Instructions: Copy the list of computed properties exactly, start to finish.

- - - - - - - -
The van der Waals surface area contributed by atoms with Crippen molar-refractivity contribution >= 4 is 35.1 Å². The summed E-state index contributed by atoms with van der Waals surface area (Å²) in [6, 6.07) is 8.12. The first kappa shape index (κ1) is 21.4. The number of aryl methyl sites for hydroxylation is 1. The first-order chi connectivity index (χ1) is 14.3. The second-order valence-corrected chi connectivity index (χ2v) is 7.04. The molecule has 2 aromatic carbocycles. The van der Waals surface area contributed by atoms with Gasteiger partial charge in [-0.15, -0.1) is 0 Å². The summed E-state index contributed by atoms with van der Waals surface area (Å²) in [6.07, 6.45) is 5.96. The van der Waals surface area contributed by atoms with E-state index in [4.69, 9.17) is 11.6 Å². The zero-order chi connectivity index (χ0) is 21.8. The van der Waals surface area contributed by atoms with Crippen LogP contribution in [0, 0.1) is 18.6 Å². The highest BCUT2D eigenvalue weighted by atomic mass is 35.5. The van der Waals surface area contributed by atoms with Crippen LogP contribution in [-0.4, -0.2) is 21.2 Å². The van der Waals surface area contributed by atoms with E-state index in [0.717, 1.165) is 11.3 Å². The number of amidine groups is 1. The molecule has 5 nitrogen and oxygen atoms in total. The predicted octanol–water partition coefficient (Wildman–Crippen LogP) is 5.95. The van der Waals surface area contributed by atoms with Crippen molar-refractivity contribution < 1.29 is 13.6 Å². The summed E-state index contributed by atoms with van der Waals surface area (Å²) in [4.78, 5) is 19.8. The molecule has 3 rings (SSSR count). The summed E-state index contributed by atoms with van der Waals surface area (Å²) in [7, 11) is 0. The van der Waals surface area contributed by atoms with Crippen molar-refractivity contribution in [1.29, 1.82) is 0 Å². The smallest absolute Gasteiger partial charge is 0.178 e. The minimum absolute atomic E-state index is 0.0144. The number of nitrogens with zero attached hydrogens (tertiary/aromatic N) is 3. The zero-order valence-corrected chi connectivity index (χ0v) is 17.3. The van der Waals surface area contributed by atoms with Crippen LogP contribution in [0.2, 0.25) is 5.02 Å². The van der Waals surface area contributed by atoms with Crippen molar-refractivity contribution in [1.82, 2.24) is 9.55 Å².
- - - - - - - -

The van der Waals surface area contributed by atoms with Crippen molar-refractivity contribution >= 4 is 35.1 Å². The summed E-state index contributed by atoms with van der Waals surface area (Å²) in [6, 6.07) is 8.12. The first kappa shape index (κ1) is 21.4. The number of aryl methyl sites for hydroxylation is 1. The first-order chi connectivity index (χ1) is 14.3. The second-order valence-corrected chi connectivity index (χ2v) is 7.04. The molecule has 2 aromatic carbocycles. The van der Waals surface area contributed by atoms with Gasteiger partial charge in [-0.15, -0.1) is 0 Å². The summed E-state index contributed by atoms with van der Waals surface area (Å²) in [6.07, 6.45) is 5.96. The van der Waals surface area contributed by atoms with E-state index in [4.69, 9.17) is 11.6 Å². The zero-order chi connectivity index (χ0) is 21.8. The van der Waals surface area contributed by atoms with Crippen LogP contribution in [0, 0.1) is 18.6 Å². The highest BCUT2D eigenvalue weighted by atomic mass is 35.5. The van der Waals surface area contributed by atoms with Crippen LogP contribution in [-0.4, -0.2) is 21.2 Å². The van der Waals surface area contributed by atoms with E-state index in [0.717, 1.165) is 11.3 Å². The number of amidine groups is 1. The molecule has 5 nitrogen and oxygen atoms in total. The predicted octanol–water partition coefficient (Wildman–Crippen LogP) is 5.95. The van der Waals surface area contributed by atoms with Crippen molar-refractivity contribution < 1.29 is 13.6 Å². The summed E-state index contributed by atoms with van der Waals surface area (Å²) in [4.78, 5) is 19.8. The molecule has 3 rings (SSSR count). The summed E-state index contributed by atoms with van der Waals surface area (Å²) in [7, 11) is 0. The van der Waals surface area contributed by atoms with Crippen molar-refractivity contribution in [1.29, 1.82) is 0 Å². The smallest absolute Gasteiger partial charge is 0.178 e. The minimum absolute atomic E-state index is 0.0144. The number of nitrogens with zero attached hydrogens (tertiary/aromatic N) is 3. The zero-order valence-corrected chi connectivity index (χ0v) is 17.3. The van der Waals surface area contributed by atoms with Crippen LogP contribution in [0.2, 0.25) is 5.02 Å². The van der Waals surface area contributed by atoms with Crippen molar-refractivity contribution in [1.82, 2.24) is 9.55 Å².